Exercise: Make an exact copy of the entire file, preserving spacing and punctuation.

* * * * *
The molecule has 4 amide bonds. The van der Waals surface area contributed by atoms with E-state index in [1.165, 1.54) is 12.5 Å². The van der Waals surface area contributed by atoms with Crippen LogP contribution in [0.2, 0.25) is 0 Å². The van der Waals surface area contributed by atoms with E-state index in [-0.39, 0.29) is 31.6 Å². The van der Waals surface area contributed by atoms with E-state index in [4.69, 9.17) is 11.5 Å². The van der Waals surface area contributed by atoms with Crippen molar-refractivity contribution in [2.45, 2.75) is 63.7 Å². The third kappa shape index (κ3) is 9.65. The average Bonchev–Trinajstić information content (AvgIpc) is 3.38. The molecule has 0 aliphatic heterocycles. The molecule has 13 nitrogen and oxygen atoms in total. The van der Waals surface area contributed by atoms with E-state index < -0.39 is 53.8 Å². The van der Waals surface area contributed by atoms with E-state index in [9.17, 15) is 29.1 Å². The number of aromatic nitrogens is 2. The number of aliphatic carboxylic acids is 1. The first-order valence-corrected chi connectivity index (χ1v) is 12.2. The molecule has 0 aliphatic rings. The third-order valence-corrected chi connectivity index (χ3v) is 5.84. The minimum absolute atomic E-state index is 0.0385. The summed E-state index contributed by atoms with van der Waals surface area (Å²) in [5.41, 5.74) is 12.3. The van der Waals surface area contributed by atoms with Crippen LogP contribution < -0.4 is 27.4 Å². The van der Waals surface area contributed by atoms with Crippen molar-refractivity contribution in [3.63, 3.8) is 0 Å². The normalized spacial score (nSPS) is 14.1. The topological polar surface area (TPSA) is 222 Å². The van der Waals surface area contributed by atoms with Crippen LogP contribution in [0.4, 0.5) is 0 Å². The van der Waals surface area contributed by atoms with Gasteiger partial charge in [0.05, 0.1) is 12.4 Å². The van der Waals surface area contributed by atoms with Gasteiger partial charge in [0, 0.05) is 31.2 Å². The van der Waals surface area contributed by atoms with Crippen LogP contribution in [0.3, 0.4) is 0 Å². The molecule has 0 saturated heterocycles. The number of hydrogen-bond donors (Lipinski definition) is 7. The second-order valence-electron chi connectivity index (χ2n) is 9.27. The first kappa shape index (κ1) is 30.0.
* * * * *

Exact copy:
The molecule has 4 amide bonds. The van der Waals surface area contributed by atoms with E-state index in [1.165, 1.54) is 12.5 Å². The van der Waals surface area contributed by atoms with Crippen LogP contribution in [0.2, 0.25) is 0 Å². The van der Waals surface area contributed by atoms with E-state index in [-0.39, 0.29) is 31.6 Å². The van der Waals surface area contributed by atoms with E-state index in [4.69, 9.17) is 11.5 Å². The van der Waals surface area contributed by atoms with Crippen molar-refractivity contribution in [2.45, 2.75) is 63.7 Å². The third kappa shape index (κ3) is 9.65. The average Bonchev–Trinajstić information content (AvgIpc) is 3.38. The molecule has 0 aliphatic heterocycles. The molecule has 13 nitrogen and oxygen atoms in total. The van der Waals surface area contributed by atoms with E-state index < -0.39 is 53.8 Å². The van der Waals surface area contributed by atoms with E-state index in [9.17, 15) is 29.1 Å². The number of aromatic nitrogens is 2. The number of aliphatic carboxylic acids is 1. The first-order valence-corrected chi connectivity index (χ1v) is 12.2. The molecule has 0 aliphatic rings. The third-order valence-corrected chi connectivity index (χ3v) is 5.84. The minimum absolute atomic E-state index is 0.0385. The summed E-state index contributed by atoms with van der Waals surface area (Å²) in [5.41, 5.74) is 12.3. The van der Waals surface area contributed by atoms with Crippen LogP contribution < -0.4 is 27.4 Å². The van der Waals surface area contributed by atoms with Crippen molar-refractivity contribution in [3.63, 3.8) is 0 Å². The normalized spacial score (nSPS) is 14.1. The topological polar surface area (TPSA) is 222 Å². The van der Waals surface area contributed by atoms with Crippen LogP contribution in [0.4, 0.5) is 0 Å². The van der Waals surface area contributed by atoms with Gasteiger partial charge in [0.05, 0.1) is 12.4 Å². The van der Waals surface area contributed by atoms with Gasteiger partial charge in [0, 0.05) is 31.2 Å². The van der Waals surface area contributed by atoms with Crippen LogP contribution in [0.3, 0.4) is 0 Å². The molecule has 0 saturated heterocycles. The number of hydrogen-bond donors (Lipinski definition) is 7. The second-order valence-electron chi connectivity index (χ2n) is 9.27. The first kappa shape index (κ1) is 30.0.